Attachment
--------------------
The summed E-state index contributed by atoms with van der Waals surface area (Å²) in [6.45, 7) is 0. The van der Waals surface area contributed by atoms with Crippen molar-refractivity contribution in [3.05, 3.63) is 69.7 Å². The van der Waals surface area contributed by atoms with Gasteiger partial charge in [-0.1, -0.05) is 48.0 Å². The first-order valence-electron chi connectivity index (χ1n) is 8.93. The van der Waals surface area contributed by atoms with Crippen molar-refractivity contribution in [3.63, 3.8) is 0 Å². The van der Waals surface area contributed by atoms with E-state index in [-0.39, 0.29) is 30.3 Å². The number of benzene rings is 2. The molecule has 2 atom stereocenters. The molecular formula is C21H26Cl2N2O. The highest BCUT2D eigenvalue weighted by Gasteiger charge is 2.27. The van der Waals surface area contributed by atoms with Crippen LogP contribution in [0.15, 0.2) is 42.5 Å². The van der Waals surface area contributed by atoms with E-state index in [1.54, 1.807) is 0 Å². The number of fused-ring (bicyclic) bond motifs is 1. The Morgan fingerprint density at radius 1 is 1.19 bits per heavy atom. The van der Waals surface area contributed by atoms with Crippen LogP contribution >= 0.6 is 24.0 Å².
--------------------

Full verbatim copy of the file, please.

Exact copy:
The summed E-state index contributed by atoms with van der Waals surface area (Å²) in [6.45, 7) is 0. The van der Waals surface area contributed by atoms with Crippen molar-refractivity contribution in [3.05, 3.63) is 69.7 Å². The van der Waals surface area contributed by atoms with Gasteiger partial charge in [-0.1, -0.05) is 48.0 Å². The first-order valence-electron chi connectivity index (χ1n) is 8.93. The van der Waals surface area contributed by atoms with Crippen molar-refractivity contribution in [3.63, 3.8) is 0 Å². The van der Waals surface area contributed by atoms with E-state index in [-0.39, 0.29) is 30.3 Å². The number of benzene rings is 2. The molecule has 2 atom stereocenters. The molecular formula is C21H26Cl2N2O. The highest BCUT2D eigenvalue weighted by Gasteiger charge is 2.27. The van der Waals surface area contributed by atoms with Crippen LogP contribution in [0.15, 0.2) is 42.5 Å². The van der Waals surface area contributed by atoms with E-state index in [1.54, 1.807) is 0 Å². The number of fused-ring (bicyclic) bond motifs is 1. The Morgan fingerprint density at radius 1 is 1.19 bits per heavy atom. The van der Waals surface area contributed by atoms with Crippen LogP contribution >= 0.6 is 24.0 Å².